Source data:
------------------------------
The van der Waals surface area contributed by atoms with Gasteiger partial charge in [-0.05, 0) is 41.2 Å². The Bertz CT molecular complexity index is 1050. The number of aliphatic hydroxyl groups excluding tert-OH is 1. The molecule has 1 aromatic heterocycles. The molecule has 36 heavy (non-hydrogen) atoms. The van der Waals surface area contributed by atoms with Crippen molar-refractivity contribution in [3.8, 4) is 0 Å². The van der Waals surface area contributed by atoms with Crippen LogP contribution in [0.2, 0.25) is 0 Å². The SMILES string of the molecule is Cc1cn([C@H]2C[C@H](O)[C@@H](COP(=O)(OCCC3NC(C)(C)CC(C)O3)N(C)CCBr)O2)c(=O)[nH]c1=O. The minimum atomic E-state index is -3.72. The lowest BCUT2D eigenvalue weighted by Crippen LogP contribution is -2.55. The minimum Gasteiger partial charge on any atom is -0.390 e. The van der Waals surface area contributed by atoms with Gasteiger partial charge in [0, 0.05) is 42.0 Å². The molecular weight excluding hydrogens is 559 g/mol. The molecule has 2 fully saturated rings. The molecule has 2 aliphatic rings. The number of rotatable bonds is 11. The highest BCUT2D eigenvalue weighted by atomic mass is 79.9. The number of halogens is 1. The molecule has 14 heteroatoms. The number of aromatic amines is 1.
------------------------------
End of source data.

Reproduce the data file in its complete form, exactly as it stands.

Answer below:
The van der Waals surface area contributed by atoms with Gasteiger partial charge in [-0.05, 0) is 41.2 Å². The Bertz CT molecular complexity index is 1050. The number of aliphatic hydroxyl groups excluding tert-OH is 1. The molecule has 1 aromatic heterocycles. The molecule has 36 heavy (non-hydrogen) atoms. The van der Waals surface area contributed by atoms with Crippen molar-refractivity contribution in [3.8, 4) is 0 Å². The van der Waals surface area contributed by atoms with Crippen LogP contribution in [0.2, 0.25) is 0 Å². The SMILES string of the molecule is Cc1cn([C@H]2C[C@H](O)[C@@H](COP(=O)(OCCC3NC(C)(C)CC(C)O3)N(C)CCBr)O2)c(=O)[nH]c1=O. The minimum atomic E-state index is -3.72. The lowest BCUT2D eigenvalue weighted by Crippen LogP contribution is -2.55. The minimum Gasteiger partial charge on any atom is -0.390 e. The van der Waals surface area contributed by atoms with Gasteiger partial charge in [0, 0.05) is 42.0 Å². The molecular weight excluding hydrogens is 559 g/mol. The molecule has 2 fully saturated rings. The molecule has 2 aliphatic rings. The number of rotatable bonds is 11. The highest BCUT2D eigenvalue weighted by atomic mass is 79.9. The number of halogens is 1. The molecule has 14 heteroatoms. The number of aromatic amines is 1.